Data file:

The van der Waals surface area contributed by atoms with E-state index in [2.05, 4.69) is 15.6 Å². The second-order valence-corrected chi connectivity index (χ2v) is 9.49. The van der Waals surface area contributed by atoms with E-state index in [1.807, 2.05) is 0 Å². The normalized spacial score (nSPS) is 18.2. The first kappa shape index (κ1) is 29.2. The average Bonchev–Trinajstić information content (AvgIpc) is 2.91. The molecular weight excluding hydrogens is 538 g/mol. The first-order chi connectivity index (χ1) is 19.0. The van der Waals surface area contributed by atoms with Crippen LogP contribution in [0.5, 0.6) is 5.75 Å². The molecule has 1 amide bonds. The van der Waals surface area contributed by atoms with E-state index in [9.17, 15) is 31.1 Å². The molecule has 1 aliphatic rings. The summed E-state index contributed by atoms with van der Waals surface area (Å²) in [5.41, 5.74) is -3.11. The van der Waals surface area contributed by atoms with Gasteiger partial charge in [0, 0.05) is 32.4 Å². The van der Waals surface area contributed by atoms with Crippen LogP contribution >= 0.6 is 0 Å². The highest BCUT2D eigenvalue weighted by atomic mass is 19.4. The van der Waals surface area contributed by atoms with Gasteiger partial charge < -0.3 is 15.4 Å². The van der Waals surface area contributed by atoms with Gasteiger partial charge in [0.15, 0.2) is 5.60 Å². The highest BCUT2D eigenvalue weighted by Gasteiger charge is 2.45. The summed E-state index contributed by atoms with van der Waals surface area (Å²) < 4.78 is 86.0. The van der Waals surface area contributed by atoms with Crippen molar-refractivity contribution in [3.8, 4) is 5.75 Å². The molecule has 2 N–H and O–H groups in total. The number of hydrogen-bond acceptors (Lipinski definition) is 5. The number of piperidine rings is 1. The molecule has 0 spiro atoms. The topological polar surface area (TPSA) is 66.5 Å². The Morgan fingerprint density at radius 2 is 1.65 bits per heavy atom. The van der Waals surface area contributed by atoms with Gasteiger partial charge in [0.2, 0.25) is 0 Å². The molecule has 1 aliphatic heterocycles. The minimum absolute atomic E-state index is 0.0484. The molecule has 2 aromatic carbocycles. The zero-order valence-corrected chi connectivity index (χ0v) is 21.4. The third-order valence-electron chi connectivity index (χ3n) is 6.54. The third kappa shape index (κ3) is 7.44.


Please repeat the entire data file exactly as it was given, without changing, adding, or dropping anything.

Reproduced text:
The van der Waals surface area contributed by atoms with E-state index in [2.05, 4.69) is 15.6 Å². The second-order valence-corrected chi connectivity index (χ2v) is 9.49. The van der Waals surface area contributed by atoms with E-state index in [1.807, 2.05) is 0 Å². The normalized spacial score (nSPS) is 18.2. The first kappa shape index (κ1) is 29.2. The average Bonchev–Trinajstić information content (AvgIpc) is 2.91. The molecular weight excluding hydrogens is 538 g/mol. The first-order chi connectivity index (χ1) is 19.0. The van der Waals surface area contributed by atoms with Crippen LogP contribution in [0.5, 0.6) is 5.75 Å². The molecule has 1 amide bonds. The van der Waals surface area contributed by atoms with E-state index in [9.17, 15) is 31.1 Å². The molecule has 1 aliphatic rings. The summed E-state index contributed by atoms with van der Waals surface area (Å²) in [5.41, 5.74) is -3.11. The van der Waals surface area contributed by atoms with Gasteiger partial charge in [0, 0.05) is 32.4 Å². The van der Waals surface area contributed by atoms with Crippen LogP contribution >= 0.6 is 0 Å². The highest BCUT2D eigenvalue weighted by atomic mass is 19.4. The van der Waals surface area contributed by atoms with Gasteiger partial charge < -0.3 is 15.4 Å². The van der Waals surface area contributed by atoms with Gasteiger partial charge in [0.15, 0.2) is 5.60 Å². The highest BCUT2D eigenvalue weighted by Gasteiger charge is 2.45. The summed E-state index contributed by atoms with van der Waals surface area (Å²) < 4.78 is 86.0. The van der Waals surface area contributed by atoms with Crippen molar-refractivity contribution in [3.8, 4) is 5.75 Å². The molecule has 2 N–H and O–H groups in total. The number of hydrogen-bond acceptors (Lipinski definition) is 5. The number of piperidine rings is 1. The molecule has 0 spiro atoms. The topological polar surface area (TPSA) is 66.5 Å². The Morgan fingerprint density at radius 2 is 1.65 bits per heavy atom. The van der Waals surface area contributed by atoms with Gasteiger partial charge in [0.2, 0.25) is 0 Å². The molecule has 1 aliphatic heterocycles. The minimum absolute atomic E-state index is 0.0484. The molecule has 2 aromatic carbocycles. The zero-order valence-corrected chi connectivity index (χ0v) is 21.4. The third-order valence-electron chi connectivity index (χ3n) is 6.54. The third kappa shape index (κ3) is 7.44.